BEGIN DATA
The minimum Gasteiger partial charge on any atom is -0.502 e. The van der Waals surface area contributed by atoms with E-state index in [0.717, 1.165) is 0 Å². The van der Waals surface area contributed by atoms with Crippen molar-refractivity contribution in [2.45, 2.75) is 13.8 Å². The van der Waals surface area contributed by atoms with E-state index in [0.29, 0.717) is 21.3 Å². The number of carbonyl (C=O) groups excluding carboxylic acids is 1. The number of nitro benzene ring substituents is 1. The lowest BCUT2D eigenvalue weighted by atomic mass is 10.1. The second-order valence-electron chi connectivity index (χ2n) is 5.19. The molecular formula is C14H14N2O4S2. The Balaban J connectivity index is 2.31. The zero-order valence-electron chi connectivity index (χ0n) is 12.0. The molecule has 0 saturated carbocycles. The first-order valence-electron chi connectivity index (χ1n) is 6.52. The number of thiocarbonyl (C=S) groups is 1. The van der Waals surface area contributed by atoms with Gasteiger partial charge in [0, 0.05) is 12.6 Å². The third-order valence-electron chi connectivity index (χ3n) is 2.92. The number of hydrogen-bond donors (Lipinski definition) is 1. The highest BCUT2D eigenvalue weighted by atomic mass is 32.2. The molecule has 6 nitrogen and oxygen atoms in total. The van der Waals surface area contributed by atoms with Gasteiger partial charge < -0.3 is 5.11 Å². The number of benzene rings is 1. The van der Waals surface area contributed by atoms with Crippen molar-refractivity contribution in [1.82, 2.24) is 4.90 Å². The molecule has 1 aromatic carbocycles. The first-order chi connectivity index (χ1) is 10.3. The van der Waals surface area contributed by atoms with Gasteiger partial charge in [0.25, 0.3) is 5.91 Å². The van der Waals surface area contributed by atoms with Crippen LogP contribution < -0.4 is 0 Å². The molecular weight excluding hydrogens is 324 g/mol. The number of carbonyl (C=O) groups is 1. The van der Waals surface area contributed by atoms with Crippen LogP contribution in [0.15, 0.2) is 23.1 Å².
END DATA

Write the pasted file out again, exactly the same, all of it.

The minimum Gasteiger partial charge on any atom is -0.502 e. The van der Waals surface area contributed by atoms with E-state index in [0.717, 1.165) is 0 Å². The van der Waals surface area contributed by atoms with Crippen molar-refractivity contribution in [2.45, 2.75) is 13.8 Å². The van der Waals surface area contributed by atoms with E-state index in [0.29, 0.717) is 21.3 Å². The number of carbonyl (C=O) groups excluding carboxylic acids is 1. The number of nitro benzene ring substituents is 1. The lowest BCUT2D eigenvalue weighted by atomic mass is 10.1. The second-order valence-electron chi connectivity index (χ2n) is 5.19. The molecular formula is C14H14N2O4S2. The Balaban J connectivity index is 2.31. The zero-order valence-electron chi connectivity index (χ0n) is 12.0. The molecule has 0 saturated carbocycles. The first-order valence-electron chi connectivity index (χ1n) is 6.52. The number of thiocarbonyl (C=S) groups is 1. The van der Waals surface area contributed by atoms with Gasteiger partial charge in [0, 0.05) is 12.6 Å². The third-order valence-electron chi connectivity index (χ3n) is 2.92. The number of hydrogen-bond donors (Lipinski definition) is 1. The highest BCUT2D eigenvalue weighted by atomic mass is 32.2. The molecule has 6 nitrogen and oxygen atoms in total. The van der Waals surface area contributed by atoms with Gasteiger partial charge < -0.3 is 5.11 Å². The number of benzene rings is 1. The van der Waals surface area contributed by atoms with Crippen molar-refractivity contribution in [1.82, 2.24) is 4.90 Å². The molecule has 1 aromatic carbocycles. The first-order chi connectivity index (χ1) is 10.3. The van der Waals surface area contributed by atoms with Gasteiger partial charge in [0.25, 0.3) is 5.91 Å². The van der Waals surface area contributed by atoms with Crippen LogP contribution < -0.4 is 0 Å². The molecular weight excluding hydrogens is 324 g/mol. The number of carbonyl (C=O) groups is 1. The van der Waals surface area contributed by atoms with Crippen LogP contribution in [0.15, 0.2) is 23.1 Å².